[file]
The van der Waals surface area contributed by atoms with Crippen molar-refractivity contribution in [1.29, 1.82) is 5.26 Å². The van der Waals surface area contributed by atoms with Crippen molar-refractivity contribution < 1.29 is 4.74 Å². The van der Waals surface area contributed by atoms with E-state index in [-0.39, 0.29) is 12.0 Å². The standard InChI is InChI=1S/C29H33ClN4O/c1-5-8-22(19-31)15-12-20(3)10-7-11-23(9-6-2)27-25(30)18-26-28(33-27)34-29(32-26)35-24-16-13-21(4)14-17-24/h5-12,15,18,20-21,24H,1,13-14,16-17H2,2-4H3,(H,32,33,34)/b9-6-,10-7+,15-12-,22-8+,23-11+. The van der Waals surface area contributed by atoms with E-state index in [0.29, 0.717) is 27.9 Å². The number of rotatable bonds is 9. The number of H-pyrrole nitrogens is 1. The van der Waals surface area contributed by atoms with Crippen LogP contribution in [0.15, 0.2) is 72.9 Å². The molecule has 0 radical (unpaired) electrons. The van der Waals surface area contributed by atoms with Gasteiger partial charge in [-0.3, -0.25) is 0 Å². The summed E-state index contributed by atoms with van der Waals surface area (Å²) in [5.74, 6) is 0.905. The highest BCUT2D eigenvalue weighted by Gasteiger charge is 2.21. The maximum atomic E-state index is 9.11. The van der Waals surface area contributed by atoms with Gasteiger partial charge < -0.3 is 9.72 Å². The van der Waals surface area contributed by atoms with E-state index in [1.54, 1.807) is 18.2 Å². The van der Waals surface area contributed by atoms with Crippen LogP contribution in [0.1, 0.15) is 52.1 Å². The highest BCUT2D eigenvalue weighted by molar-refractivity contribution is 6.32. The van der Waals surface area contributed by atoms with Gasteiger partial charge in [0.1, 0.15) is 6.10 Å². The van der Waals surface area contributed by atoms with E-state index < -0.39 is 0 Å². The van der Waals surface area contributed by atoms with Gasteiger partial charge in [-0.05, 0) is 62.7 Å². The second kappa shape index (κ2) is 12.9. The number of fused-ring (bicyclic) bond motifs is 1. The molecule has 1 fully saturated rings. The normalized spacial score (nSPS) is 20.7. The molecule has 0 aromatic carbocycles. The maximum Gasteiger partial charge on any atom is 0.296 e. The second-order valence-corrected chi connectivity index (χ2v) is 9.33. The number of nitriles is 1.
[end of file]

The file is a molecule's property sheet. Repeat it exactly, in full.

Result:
The van der Waals surface area contributed by atoms with Crippen molar-refractivity contribution in [1.29, 1.82) is 5.26 Å². The van der Waals surface area contributed by atoms with Crippen molar-refractivity contribution < 1.29 is 4.74 Å². The van der Waals surface area contributed by atoms with E-state index in [-0.39, 0.29) is 12.0 Å². The standard InChI is InChI=1S/C29H33ClN4O/c1-5-8-22(19-31)15-12-20(3)10-7-11-23(9-6-2)27-25(30)18-26-28(33-27)34-29(32-26)35-24-16-13-21(4)14-17-24/h5-12,15,18,20-21,24H,1,13-14,16-17H2,2-4H3,(H,32,33,34)/b9-6-,10-7+,15-12-,22-8+,23-11+. The van der Waals surface area contributed by atoms with E-state index in [0.29, 0.717) is 27.9 Å². The number of rotatable bonds is 9. The number of H-pyrrole nitrogens is 1. The van der Waals surface area contributed by atoms with Crippen LogP contribution in [0.15, 0.2) is 72.9 Å². The molecule has 0 radical (unpaired) electrons. The van der Waals surface area contributed by atoms with Gasteiger partial charge in [-0.3, -0.25) is 0 Å². The summed E-state index contributed by atoms with van der Waals surface area (Å²) in [5.74, 6) is 0.905. The highest BCUT2D eigenvalue weighted by Gasteiger charge is 2.21. The maximum atomic E-state index is 9.11. The van der Waals surface area contributed by atoms with Gasteiger partial charge < -0.3 is 9.72 Å². The van der Waals surface area contributed by atoms with E-state index in [1.54, 1.807) is 18.2 Å². The van der Waals surface area contributed by atoms with Crippen LogP contribution in [0.1, 0.15) is 52.1 Å². The highest BCUT2D eigenvalue weighted by molar-refractivity contribution is 6.32. The van der Waals surface area contributed by atoms with Gasteiger partial charge in [0.1, 0.15) is 6.10 Å². The van der Waals surface area contributed by atoms with E-state index < -0.39 is 0 Å². The van der Waals surface area contributed by atoms with Gasteiger partial charge in [-0.05, 0) is 62.7 Å². The second kappa shape index (κ2) is 12.9. The number of fused-ring (bicyclic) bond motifs is 1. The molecule has 1 fully saturated rings. The normalized spacial score (nSPS) is 20.7. The molecule has 0 aromatic carbocycles. The maximum Gasteiger partial charge on any atom is 0.296 e. The second-order valence-corrected chi connectivity index (χ2v) is 9.33. The number of nitriles is 1.